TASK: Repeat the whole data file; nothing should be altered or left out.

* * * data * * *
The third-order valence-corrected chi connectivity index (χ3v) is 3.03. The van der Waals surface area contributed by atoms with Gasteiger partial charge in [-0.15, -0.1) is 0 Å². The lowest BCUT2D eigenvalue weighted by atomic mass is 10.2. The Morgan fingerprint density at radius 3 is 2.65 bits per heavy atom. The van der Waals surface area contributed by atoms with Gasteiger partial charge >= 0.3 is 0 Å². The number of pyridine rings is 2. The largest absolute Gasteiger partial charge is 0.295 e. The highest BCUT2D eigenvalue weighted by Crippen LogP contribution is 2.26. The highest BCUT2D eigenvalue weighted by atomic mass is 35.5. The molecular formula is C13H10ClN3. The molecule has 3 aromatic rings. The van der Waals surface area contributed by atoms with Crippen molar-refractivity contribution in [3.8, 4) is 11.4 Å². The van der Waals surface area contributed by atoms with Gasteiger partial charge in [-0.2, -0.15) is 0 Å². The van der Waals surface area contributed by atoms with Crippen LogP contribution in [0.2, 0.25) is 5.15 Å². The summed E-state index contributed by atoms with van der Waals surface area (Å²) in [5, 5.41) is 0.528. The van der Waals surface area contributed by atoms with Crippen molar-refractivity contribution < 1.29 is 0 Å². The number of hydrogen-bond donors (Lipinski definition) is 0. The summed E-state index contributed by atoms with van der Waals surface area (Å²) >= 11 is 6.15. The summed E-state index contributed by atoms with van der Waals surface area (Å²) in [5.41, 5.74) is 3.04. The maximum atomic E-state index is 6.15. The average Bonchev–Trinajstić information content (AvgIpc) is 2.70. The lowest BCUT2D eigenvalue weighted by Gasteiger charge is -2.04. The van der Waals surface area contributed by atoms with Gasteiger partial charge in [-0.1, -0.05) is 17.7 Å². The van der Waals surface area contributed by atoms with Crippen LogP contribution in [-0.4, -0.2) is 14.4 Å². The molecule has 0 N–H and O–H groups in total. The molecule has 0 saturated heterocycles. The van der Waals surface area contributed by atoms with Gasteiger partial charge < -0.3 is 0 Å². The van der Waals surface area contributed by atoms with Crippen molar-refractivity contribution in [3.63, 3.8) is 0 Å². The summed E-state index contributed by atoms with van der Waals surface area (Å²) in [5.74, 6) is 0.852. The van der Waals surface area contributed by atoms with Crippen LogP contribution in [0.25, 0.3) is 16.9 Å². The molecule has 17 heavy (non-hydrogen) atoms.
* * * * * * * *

The third-order valence-corrected chi connectivity index (χ3v) is 3.03. The van der Waals surface area contributed by atoms with Gasteiger partial charge in [-0.15, -0.1) is 0 Å². The lowest BCUT2D eigenvalue weighted by atomic mass is 10.2. The Morgan fingerprint density at radius 3 is 2.65 bits per heavy atom. The van der Waals surface area contributed by atoms with Gasteiger partial charge >= 0.3 is 0 Å². The number of pyridine rings is 2. The largest absolute Gasteiger partial charge is 0.295 e. The highest BCUT2D eigenvalue weighted by Crippen LogP contribution is 2.26. The highest BCUT2D eigenvalue weighted by atomic mass is 35.5. The molecular formula is C13H10ClN3. The molecule has 3 aromatic rings. The van der Waals surface area contributed by atoms with Crippen molar-refractivity contribution in [3.8, 4) is 11.4 Å². The van der Waals surface area contributed by atoms with Gasteiger partial charge in [-0.2, -0.15) is 0 Å². The van der Waals surface area contributed by atoms with Crippen LogP contribution in [0.2, 0.25) is 5.15 Å². The summed E-state index contributed by atoms with van der Waals surface area (Å²) in [5, 5.41) is 0.528. The van der Waals surface area contributed by atoms with Crippen molar-refractivity contribution < 1.29 is 0 Å². The number of hydrogen-bond donors (Lipinski definition) is 0. The summed E-state index contributed by atoms with van der Waals surface area (Å²) >= 11 is 6.15. The summed E-state index contributed by atoms with van der Waals surface area (Å²) in [5.41, 5.74) is 3.04. The maximum atomic E-state index is 6.15. The average Bonchev–Trinajstić information content (AvgIpc) is 2.70. The lowest BCUT2D eigenvalue weighted by Gasteiger charge is -2.04. The van der Waals surface area contributed by atoms with Gasteiger partial charge in [-0.1, -0.05) is 17.7 Å². The van der Waals surface area contributed by atoms with Crippen LogP contribution in [-0.4, -0.2) is 14.4 Å². The molecule has 0 N–H and O–H groups in total. The molecule has 0 saturated heterocycles. The van der Waals surface area contributed by atoms with Gasteiger partial charge < -0.3 is 0 Å². The van der Waals surface area contributed by atoms with Crippen molar-refractivity contribution in [3.63, 3.8) is 0 Å². The summed E-state index contributed by atoms with van der Waals surface area (Å²) in [5.74, 6) is 0.852. The van der Waals surface area contributed by atoms with Crippen LogP contribution in [0.25, 0.3) is 16.9 Å². The molecule has 17 heavy (non-hydrogen) atoms.